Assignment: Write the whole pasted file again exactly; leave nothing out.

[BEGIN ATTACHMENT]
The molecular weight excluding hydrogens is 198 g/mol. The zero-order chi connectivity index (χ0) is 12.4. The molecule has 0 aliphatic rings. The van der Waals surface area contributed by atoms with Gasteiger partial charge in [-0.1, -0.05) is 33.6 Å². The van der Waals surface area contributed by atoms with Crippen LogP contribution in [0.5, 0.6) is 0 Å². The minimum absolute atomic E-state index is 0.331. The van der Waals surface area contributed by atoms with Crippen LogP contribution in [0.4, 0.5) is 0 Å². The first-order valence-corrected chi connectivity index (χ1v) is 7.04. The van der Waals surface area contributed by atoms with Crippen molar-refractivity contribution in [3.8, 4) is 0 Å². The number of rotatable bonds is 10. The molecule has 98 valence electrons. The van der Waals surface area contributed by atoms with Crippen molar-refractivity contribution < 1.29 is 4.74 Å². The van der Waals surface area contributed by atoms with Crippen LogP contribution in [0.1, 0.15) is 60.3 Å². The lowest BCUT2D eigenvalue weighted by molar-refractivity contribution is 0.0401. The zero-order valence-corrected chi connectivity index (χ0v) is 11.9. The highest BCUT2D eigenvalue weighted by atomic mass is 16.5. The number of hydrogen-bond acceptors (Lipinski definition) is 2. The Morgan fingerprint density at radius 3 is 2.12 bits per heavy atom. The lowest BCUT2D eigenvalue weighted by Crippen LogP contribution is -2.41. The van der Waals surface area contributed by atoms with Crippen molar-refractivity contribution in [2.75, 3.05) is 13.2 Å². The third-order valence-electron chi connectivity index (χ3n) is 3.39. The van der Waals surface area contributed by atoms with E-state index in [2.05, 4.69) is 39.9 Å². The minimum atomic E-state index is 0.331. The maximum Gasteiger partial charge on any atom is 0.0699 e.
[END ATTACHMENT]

The molecular weight excluding hydrogens is 198 g/mol. The zero-order chi connectivity index (χ0) is 12.4. The molecule has 0 aliphatic rings. The van der Waals surface area contributed by atoms with Gasteiger partial charge in [-0.1, -0.05) is 33.6 Å². The van der Waals surface area contributed by atoms with Crippen LogP contribution in [0.5, 0.6) is 0 Å². The minimum absolute atomic E-state index is 0.331. The van der Waals surface area contributed by atoms with Crippen LogP contribution in [0.4, 0.5) is 0 Å². The first-order valence-corrected chi connectivity index (χ1v) is 7.04. The van der Waals surface area contributed by atoms with Crippen molar-refractivity contribution in [3.8, 4) is 0 Å². The number of rotatable bonds is 10. The molecule has 98 valence electrons. The van der Waals surface area contributed by atoms with Crippen molar-refractivity contribution < 1.29 is 4.74 Å². The van der Waals surface area contributed by atoms with Crippen LogP contribution in [0.1, 0.15) is 60.3 Å². The lowest BCUT2D eigenvalue weighted by molar-refractivity contribution is 0.0401. The zero-order valence-corrected chi connectivity index (χ0v) is 11.9. The highest BCUT2D eigenvalue weighted by atomic mass is 16.5. The number of hydrogen-bond acceptors (Lipinski definition) is 2. The Morgan fingerprint density at radius 3 is 2.12 bits per heavy atom. The lowest BCUT2D eigenvalue weighted by Crippen LogP contribution is -2.41. The van der Waals surface area contributed by atoms with Crippen molar-refractivity contribution in [2.75, 3.05) is 13.2 Å². The third-order valence-electron chi connectivity index (χ3n) is 3.39. The van der Waals surface area contributed by atoms with E-state index in [2.05, 4.69) is 39.9 Å². The minimum atomic E-state index is 0.331. The maximum Gasteiger partial charge on any atom is 0.0699 e.